He enrolled at NAU in 2006.
After completing his master’s degree, he felt compelled to pursue a doctorate degree with the hopes of creating interfaces that would translate highly beneficial research findings about language into education solutions for students and teachers. But, tension between Venezuela and the U.S. sent him and his wife back to their home country.
Three years later, his former NAU professors encouraged Colmenares López to apply for admission to the curriculum and instruction doctoral program and fulfill his academic dream.
[block-quote align=”center”]I came back to Flagstaff to continue my doctoral studies with my wife, three children and $10. With almost no diplomatic or consular relationships between my country and the U.S., it simply was a miracle that we were given visas to come back to NAU.[/block-quote]
Over the course of the next couple of years, Colmenares López faced a number of challenges, particularly in terms of immigration, and most importantly in terms of keeping his family fed and sheltered.
After his country refused to give them new passports, problems with immigration documents, extensive visa requirements and what seemed to be endless obstacles, Lopez’s wife and children received a notice of deportation.
“It was sincerely really hard to process that after so many efforts to always do things right, we now were at risk, and without much hope,” he said. “However, we had help from friends and the NAU community that covered the costs of passport extensions.”
With his family safely in the U.S., the worst was behind them, or so they thought. López’s wife starting experiencing an array of health issues that required an important surgery. Raising three kids, with a sick wife, while working to provide for his family and complete his Ph.D. would have been debilitating if it weren’t for the assistance he received while at NAU.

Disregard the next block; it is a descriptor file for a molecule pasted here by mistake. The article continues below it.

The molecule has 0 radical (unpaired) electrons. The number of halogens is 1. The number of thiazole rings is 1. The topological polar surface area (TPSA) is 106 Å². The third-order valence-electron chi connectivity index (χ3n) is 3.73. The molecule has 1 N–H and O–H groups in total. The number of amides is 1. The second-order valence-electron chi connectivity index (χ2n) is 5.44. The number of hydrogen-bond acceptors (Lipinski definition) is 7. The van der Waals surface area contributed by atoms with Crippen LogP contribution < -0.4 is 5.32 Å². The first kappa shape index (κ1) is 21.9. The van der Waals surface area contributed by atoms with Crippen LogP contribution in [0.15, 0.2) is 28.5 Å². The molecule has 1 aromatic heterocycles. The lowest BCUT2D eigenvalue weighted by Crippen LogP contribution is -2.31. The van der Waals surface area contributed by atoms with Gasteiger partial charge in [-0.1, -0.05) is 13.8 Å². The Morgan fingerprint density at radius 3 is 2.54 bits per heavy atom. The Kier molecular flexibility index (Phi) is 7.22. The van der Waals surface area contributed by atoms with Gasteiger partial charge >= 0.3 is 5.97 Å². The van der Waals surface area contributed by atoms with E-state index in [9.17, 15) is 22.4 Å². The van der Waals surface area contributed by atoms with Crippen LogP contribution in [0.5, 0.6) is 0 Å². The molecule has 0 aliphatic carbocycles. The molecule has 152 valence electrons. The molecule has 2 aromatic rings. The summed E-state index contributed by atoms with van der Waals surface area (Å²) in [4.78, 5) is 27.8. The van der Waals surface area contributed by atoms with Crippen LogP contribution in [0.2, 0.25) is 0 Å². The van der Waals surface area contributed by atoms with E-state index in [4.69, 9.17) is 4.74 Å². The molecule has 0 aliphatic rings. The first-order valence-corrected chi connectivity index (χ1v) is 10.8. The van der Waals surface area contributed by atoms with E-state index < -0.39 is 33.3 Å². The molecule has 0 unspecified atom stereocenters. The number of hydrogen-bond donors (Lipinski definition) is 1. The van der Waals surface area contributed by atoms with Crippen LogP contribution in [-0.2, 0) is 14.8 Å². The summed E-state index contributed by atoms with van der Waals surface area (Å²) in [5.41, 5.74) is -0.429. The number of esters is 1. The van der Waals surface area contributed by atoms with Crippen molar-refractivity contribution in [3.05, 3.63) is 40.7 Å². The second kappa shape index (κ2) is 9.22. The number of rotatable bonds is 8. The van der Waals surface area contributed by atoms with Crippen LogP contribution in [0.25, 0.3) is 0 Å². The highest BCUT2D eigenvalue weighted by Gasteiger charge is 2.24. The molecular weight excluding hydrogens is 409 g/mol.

“Louie’s Cupboard fed us when we didn’t have much to offer to our children, and the NAU LEADS Center provided wonderful opportunities for my children to live life in a joyful and meaningful way when we could not afford to take care of our family,” Colmenares López said. “It is not a secret that we, non-traditional students, face poverty throughout our studies, and our families with us. But fortunately, we didn’t go without. We were and are blessed with being under the loving care of NAU’s human hearts and generous hands.”
In the final year of his degree, Colmenares López worked as a professor in the Department of Global Languages and Cultures, developing his dissertation out of the perceived need to help his students learn Spanish in more meaningful and effective ways.
“As a foreign national who was received and nurtured by the NAU family, I feel my place is here,” he said. “Teaching at NAU is not just a job for me. It has meant and continues to represent one of the best opportunities I’ve ever had to be part of an inspiring and thriving community that collectively seeks the good of the other.”
Without the sacrifices of his family, Colmenares López would never have found his way to NAU—he credits them for his success. Under extremely difficult circumstances, they will be watching him walk across the graduation stage, more than 3,000 miles away.
“Honor a Jesús y Benilde Colmenares López, los mejores padres que pude tener. Con profundo amor, Jersus.“
Carly Banks | NAU Communications